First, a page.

The renowned illustrator and graphic designer continues his series of classic adaptations, with diminishing returns.
When Chwast, a very influential stylist in visual communication, published his adaptation of Dante’s Divine Comedy (2010), he set the bar very high, with an irreverent triumph of the imagination that was somehow both true to the spirit of the source material and totally original. The next year’s similar transformation of The Canterbury Tales was less revelatory, and this third in the series fails to fulfill the epic’s promise. It is playful but slight, like a cross between Flash Gordon (complete with space ships and rocket burners) and fractured fairy tales. He concentrates on two set pieces: The hero’s romantic island idyll with Calypso (in her beach chair and bikini) and the repeated efforts by his wife and son to fend off suitors—who multiply alarmingly, like cockroaches. Penelope and Telemachus hope that Odysseus has been long delayed in his return but fear he is dead. Eventually, he does return, in disguise, with help from the gods (and goddesses), and virtue triumphs. Otherwise, the narrative is both skimpy and fast-paced, barely pausing to take a breath for such dramatic staples as the Sirens and Scylla and Charybdis. The artistry (especially the larger scale panels that dominate a page) continues to dazzle, but most of the moral of the story is left to the framing. “The Odyssey is more about what happens after battles end,” explains Homer in the Prologue. “In those days, only men fought in wars. But this story shows how they affected everyone—women too. My story tells you a lot about human nature.” And then, at the end of the tale, his listener realizes, “Getting into trouble and out of it again is really everyone’s story, isn’t it?” And so the universality of the age-old epic asserts itself.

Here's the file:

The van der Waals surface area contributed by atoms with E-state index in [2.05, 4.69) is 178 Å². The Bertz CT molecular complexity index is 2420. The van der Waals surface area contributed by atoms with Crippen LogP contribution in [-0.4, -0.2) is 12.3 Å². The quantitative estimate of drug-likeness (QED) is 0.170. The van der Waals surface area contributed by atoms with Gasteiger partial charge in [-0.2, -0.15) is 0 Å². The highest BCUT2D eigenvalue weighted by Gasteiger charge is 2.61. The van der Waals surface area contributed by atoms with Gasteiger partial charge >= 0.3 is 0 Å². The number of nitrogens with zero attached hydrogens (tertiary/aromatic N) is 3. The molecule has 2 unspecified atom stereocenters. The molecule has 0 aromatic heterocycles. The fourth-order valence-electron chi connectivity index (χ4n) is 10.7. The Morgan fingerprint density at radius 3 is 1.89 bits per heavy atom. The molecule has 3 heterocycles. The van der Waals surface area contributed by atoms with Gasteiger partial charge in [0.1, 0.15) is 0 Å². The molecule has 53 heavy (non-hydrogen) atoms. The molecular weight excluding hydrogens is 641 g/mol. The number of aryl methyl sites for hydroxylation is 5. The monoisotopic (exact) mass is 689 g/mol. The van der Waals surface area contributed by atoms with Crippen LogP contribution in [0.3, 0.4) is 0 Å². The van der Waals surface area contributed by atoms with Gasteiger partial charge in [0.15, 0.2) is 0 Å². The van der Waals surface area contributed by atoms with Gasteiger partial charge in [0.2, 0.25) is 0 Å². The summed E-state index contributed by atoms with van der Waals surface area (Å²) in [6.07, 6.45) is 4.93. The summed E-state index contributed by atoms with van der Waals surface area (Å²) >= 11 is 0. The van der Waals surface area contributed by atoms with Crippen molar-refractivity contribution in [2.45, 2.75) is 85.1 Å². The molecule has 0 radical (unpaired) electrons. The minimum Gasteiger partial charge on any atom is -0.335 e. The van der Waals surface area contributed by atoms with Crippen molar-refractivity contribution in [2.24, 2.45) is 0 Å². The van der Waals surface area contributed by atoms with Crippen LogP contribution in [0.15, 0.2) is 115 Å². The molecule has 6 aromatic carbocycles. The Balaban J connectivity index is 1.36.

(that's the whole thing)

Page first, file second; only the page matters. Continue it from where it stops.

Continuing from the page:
A quick, breezy read through a cornerstone of literary tradition.